Helicopter CH-46D 154811


Information on U.S. Marine Corps helicopter CH-46D tail number 154811
Date: 06/21/1969
Incident number: 69062121.KIA
Unit: HMM-165
This was a Combat incident. This helicopter was LOSS TO INVENTORY
for Troop Insertation , Recon Area.
While on Landing Zone this helicopter was on Take-Off at 0100 feet and UNK knots.
South Vietnam
Count of hits was not possible because the helicopter burned or exploded.
Small Arms/Automatic Weapons; Gun launched non-explosive ballistic projectiles less than 20 mm in size.
The helicopter was hit in the Right Side
Systems damaged were: PERSONNEL, FLT CONTROLS
Casualties = 08 DOI, 05 INJ . .
The helicopter Crashed. Aircraft Destroyed.
Both mission and flight capability were terminated.
Burned
Original source(s) and document(s) from which the incident was created or updated: Defense Intelligence Agency Helicopter Loss database. Survivability/Vulnerability Information Analysis Center Helicopter database. Also: OPERA, NSC, BOING, CH46, JSIDR (Naval Safety Center. Operations Report. Joint Services Incident Damage Report. )
Loss to Inventory

Crew Members:
AC 1LT PETERS WILLIAM LEE JR KIA
CE LCP PETROLINE PAUL EDWARD KIA
G LCP WT GIBSON RES
G CPL JE GAUVIN RES
CP 1LT SW JORGENSEN RES

Passengers and/or other participants:
LCP BOSCO FRANK JOSEPH, MC, PX, KIA
PFC COUNCILL ARTHUR COBY III, MC, PX, KIA
PFC CRITES ROBERT LINCOLN JR, MC, PX, KIA
PFC HALL JAMES OSCAR JR, MC, PX, KIA
2LT SCHANCK WILLIAM G JR, MC, PX, KIA
LCP WEIL RICHARD ANTHONY JR, PX, KIA


War Story:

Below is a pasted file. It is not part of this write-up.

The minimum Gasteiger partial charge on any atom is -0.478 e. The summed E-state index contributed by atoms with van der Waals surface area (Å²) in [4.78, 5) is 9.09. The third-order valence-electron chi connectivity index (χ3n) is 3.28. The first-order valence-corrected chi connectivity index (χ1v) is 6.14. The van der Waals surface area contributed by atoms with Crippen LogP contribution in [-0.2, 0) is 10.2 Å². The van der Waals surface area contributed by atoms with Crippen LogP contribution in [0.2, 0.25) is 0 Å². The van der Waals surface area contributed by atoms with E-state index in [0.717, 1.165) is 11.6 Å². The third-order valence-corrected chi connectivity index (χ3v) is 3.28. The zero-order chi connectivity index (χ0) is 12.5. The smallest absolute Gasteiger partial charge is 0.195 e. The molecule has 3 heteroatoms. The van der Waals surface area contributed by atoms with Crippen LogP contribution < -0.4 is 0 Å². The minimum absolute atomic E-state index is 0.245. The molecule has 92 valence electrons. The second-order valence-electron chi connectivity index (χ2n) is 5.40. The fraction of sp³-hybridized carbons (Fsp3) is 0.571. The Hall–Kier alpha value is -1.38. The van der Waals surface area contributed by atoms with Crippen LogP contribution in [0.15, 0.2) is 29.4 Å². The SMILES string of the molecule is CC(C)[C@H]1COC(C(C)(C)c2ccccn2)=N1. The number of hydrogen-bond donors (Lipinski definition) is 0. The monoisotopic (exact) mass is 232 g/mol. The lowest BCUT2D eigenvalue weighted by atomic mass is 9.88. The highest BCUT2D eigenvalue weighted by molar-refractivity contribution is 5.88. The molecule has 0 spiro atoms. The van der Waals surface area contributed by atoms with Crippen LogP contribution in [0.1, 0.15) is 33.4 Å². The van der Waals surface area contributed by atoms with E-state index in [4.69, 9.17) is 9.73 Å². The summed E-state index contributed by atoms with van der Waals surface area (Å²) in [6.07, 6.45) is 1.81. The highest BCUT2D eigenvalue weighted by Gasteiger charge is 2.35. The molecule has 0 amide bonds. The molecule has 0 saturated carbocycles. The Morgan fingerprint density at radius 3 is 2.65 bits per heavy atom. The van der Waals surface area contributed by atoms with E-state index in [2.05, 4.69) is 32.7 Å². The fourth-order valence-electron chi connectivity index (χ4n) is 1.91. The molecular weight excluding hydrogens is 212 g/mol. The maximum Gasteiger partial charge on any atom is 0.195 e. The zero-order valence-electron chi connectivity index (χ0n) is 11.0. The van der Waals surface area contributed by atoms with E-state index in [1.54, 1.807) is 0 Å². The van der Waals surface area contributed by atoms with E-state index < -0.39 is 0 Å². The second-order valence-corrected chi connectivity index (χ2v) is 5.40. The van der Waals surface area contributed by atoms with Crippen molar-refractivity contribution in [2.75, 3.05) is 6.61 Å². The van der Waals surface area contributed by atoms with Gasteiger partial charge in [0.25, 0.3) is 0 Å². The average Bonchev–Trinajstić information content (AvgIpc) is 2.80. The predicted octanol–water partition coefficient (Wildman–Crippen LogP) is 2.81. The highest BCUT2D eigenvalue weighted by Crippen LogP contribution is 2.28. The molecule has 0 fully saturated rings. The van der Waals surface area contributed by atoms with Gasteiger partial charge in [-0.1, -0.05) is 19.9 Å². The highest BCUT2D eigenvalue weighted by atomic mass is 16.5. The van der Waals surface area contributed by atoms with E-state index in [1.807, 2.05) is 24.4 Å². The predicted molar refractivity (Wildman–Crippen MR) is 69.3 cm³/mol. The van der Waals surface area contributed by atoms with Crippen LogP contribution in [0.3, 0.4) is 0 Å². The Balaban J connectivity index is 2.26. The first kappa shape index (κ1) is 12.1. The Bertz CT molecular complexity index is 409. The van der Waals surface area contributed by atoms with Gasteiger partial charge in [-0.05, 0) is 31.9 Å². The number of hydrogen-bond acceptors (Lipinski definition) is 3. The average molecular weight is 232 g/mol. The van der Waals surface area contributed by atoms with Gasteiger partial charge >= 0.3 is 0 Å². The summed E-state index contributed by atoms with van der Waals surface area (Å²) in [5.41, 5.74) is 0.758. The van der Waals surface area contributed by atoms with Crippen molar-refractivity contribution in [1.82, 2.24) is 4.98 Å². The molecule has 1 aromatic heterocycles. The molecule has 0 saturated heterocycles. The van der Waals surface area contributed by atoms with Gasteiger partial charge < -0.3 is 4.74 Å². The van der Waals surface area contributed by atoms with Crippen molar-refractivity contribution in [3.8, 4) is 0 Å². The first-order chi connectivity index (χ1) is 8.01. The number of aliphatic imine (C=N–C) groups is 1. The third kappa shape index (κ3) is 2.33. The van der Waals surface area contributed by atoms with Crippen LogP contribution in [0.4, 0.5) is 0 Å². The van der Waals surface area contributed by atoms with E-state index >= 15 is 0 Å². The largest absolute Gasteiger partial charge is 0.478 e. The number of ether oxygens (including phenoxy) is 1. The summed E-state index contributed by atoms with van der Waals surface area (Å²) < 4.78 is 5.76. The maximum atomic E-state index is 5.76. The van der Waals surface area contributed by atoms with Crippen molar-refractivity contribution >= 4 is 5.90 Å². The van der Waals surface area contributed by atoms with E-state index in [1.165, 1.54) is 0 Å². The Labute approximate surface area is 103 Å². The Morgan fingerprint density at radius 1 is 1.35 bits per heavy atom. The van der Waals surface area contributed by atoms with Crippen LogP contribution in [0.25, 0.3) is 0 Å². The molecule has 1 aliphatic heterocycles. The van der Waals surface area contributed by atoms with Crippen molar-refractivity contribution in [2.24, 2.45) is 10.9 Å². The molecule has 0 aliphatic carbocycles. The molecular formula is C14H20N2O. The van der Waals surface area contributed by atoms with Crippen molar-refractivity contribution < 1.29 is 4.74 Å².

Comments on Incident: 21 June 1969 at 1130 Hours. 22 1/2 miles northwest of Danang, Quang Nam Province, RVN. Crew flying on CH-46D on recon extraction. A/C received small arms fire causing A/C to crash and burn. LCPL W.T. GIBSON, gunner, received contusion to right arm and laceration to right knee, CPL J.E. GAUVIN, gunner, received fractured right "manoible" and dislocation of right shoulder. 1stLT S.W. JORGENSEN, copilot, received laceration to nose. Submitted by John Lane. Source: http://www.popasmoke.com/kia/690621/notforgotten.html Comments on Incident: This is the report I wrote to my company about the shooting down on 21 June, 1969 of the airplane of HMM-165, flown by 1st Lt. William "Lee" Peters, who was killed. The Gunner [crew chief] LCpl Paul Petroline was also killed. At approximately 1045 on 21June 1969, BuNo 154811 was attempting to insert a recon team at position ZC033864. The attempt was abandoned because of enemy opposition, and the aircraft was moving away when the gunner heard a loud explosion from the controls closet area. The co-pilot thinks that they lost boost presure. (the co-pilot is still in a state of shock from the accident and does not clearly remember what happened. It is suspected that the aircraft as hit in the controls closet area by a Rocket Propelled Grenade [RPG]. The aircraft then went out of control and crashed." "The pilot, crew chief, and six (6) members of the recon team were killed, and the co-pilot, the two (2) gunners, and the remaining two(2) members of the recon team were injured. The aircraft burned and is considered a strike." "The aircraft is in very unfriendly territory and examination of the wreckage has not been possible. It is unlikely the the risk of sending a team in to examine the wreckage will be taken so that definite confirmation of the suspected happenings is also unlikely. Submitted by John Dullighan, Boeing Tech Rep, CH-46D, HMM-165. NAVY CROSS CITATION - W.L. Peters - from a previous mission: For extraordinary heroism while serving as a Pilot with Marine Medium Helicopter Squadron 165 in the Republic of Vietnam on 12 April 1969. First Lieutenant Peters launched as Wingman in a section of two CH-46 transport helicopters assigned to helilift a reconnaissance team into hostile territory. After arriving over the designated location, the lead aircraft inserted the Marines without incident but, while lifting off, the aircraft came under a heavy volume of small arms and automatic weapons fire and sustained extensive damage. Observing that the reconnaissance team was pinned down where it had disembarked and that the Marines were surrounded by a numerically superior hostile force, First Lieutenant Peters circled the area while helicopter gunships and fixed wing aircraft bombed and strafed the enemy soldiers who clung tenaciously to their positions only 20 feet from the beleaguered unit. When the supporting aircraft had expended its ordnance, First Lieutenant Peters, fully aware of the possible consequences of his actions but concerned only with the welfare of the men on the ground, fearlessly elected to attempt the extraction and, as he approached the landing zone, became the target for intense automatic weapons fire. Although numerous rounds penetrated his helicopter, he landed in the fire-swept area and, with calm presence of mind, resolutely maintained his dangerously exposed position, despite a fanatical assault by two North Vietnamese Army soldiers who were killed by the reconnaissance team. Assuring that the ground unit was safely aboard, he then quickly lifted from the zone under an increasingly intense volume of fire from the frustrated enemy which damaged a vital control section of his helicopter. In a brilliant display of superb airmanship and unwavering devotion to duty, First Lieutenant Peters saved his fellow Marines from serious injury or possible death and thereby upheld the highest traditions of the Marine Corps and the United States Naval Service. Source: http://www.popasmoke.com/kia/690621/notforgotten.html

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